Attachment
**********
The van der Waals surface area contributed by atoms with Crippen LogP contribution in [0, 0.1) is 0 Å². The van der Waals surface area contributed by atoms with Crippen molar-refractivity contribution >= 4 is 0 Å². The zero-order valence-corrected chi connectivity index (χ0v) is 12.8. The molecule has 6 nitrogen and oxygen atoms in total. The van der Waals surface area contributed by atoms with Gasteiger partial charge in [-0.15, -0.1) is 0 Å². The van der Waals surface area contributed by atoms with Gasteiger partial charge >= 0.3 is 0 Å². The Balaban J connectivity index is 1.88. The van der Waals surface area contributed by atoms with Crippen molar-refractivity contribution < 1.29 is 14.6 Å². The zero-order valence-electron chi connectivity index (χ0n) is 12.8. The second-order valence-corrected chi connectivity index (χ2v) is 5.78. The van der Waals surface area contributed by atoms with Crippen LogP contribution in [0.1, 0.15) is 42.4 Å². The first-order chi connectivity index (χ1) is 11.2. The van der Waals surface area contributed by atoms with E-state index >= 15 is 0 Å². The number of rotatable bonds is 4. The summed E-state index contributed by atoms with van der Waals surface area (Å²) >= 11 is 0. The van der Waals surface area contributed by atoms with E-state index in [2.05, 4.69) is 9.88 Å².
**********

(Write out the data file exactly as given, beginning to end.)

The van der Waals surface area contributed by atoms with Crippen LogP contribution in [0, 0.1) is 0 Å². The van der Waals surface area contributed by atoms with Crippen molar-refractivity contribution >= 4 is 0 Å². The zero-order valence-corrected chi connectivity index (χ0v) is 12.8. The molecule has 6 nitrogen and oxygen atoms in total. The van der Waals surface area contributed by atoms with Gasteiger partial charge in [-0.15, -0.1) is 0 Å². The van der Waals surface area contributed by atoms with Gasteiger partial charge >= 0.3 is 0 Å². The Balaban J connectivity index is 1.88. The van der Waals surface area contributed by atoms with Crippen molar-refractivity contribution < 1.29 is 14.6 Å². The zero-order valence-electron chi connectivity index (χ0n) is 12.8. The second-order valence-corrected chi connectivity index (χ2v) is 5.78. The van der Waals surface area contributed by atoms with Crippen LogP contribution in [0.1, 0.15) is 42.4 Å². The first-order chi connectivity index (χ1) is 11.2. The van der Waals surface area contributed by atoms with E-state index >= 15 is 0 Å². The number of rotatable bonds is 4. The summed E-state index contributed by atoms with van der Waals surface area (Å²) >= 11 is 0. The van der Waals surface area contributed by atoms with E-state index in [2.05, 4.69) is 9.88 Å².